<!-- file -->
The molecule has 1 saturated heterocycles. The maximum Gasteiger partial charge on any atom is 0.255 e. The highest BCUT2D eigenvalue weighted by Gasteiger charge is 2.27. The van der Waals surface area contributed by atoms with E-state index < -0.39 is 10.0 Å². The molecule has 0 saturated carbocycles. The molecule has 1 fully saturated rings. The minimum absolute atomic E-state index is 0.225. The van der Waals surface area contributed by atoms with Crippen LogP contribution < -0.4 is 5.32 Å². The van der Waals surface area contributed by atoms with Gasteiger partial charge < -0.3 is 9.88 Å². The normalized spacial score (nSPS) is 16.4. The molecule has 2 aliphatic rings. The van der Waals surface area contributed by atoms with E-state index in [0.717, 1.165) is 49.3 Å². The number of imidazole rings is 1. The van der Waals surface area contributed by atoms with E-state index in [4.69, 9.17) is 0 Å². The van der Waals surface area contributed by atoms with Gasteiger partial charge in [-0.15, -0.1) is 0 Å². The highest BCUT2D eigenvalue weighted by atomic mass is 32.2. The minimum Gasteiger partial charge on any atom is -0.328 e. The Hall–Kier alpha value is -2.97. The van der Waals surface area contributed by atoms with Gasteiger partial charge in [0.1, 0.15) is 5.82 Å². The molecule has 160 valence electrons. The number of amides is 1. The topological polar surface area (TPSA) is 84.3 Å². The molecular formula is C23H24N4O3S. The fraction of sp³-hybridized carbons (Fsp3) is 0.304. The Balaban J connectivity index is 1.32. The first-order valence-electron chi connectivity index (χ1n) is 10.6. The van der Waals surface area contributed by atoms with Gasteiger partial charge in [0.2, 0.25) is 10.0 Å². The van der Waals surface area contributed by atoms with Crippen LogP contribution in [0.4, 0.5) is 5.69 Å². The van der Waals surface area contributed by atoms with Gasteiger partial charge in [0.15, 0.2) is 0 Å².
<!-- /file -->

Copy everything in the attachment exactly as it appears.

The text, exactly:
The molecule has 1 saturated heterocycles. The maximum Gasteiger partial charge on any atom is 0.255 e. The highest BCUT2D eigenvalue weighted by Gasteiger charge is 2.27. The van der Waals surface area contributed by atoms with E-state index < -0.39 is 10.0 Å². The molecule has 0 saturated carbocycles. The molecule has 1 fully saturated rings. The minimum absolute atomic E-state index is 0.225. The van der Waals surface area contributed by atoms with Crippen LogP contribution < -0.4 is 5.32 Å². The van der Waals surface area contributed by atoms with Gasteiger partial charge < -0.3 is 9.88 Å². The normalized spacial score (nSPS) is 16.4. The molecule has 2 aliphatic rings. The van der Waals surface area contributed by atoms with E-state index in [0.717, 1.165) is 49.3 Å². The number of imidazole rings is 1. The van der Waals surface area contributed by atoms with E-state index in [4.69, 9.17) is 0 Å². The van der Waals surface area contributed by atoms with Gasteiger partial charge in [-0.15, -0.1) is 0 Å². The highest BCUT2D eigenvalue weighted by atomic mass is 32.2. The minimum Gasteiger partial charge on any atom is -0.328 e. The Hall–Kier alpha value is -2.97. The van der Waals surface area contributed by atoms with Gasteiger partial charge in [0.1, 0.15) is 5.82 Å². The molecule has 160 valence electrons. The number of amides is 1. The topological polar surface area (TPSA) is 84.3 Å². The molecular formula is C23H24N4O3S. The fraction of sp³-hybridized carbons (Fsp3) is 0.304. The Balaban J connectivity index is 1.32. The first-order valence-electron chi connectivity index (χ1n) is 10.6. The van der Waals surface area contributed by atoms with Gasteiger partial charge in [0.2, 0.25) is 10.0 Å². The van der Waals surface area contributed by atoms with Crippen LogP contribution in [0.4, 0.5) is 5.69 Å². The van der Waals surface area contributed by atoms with Gasteiger partial charge in [0.15, 0.2) is 0 Å².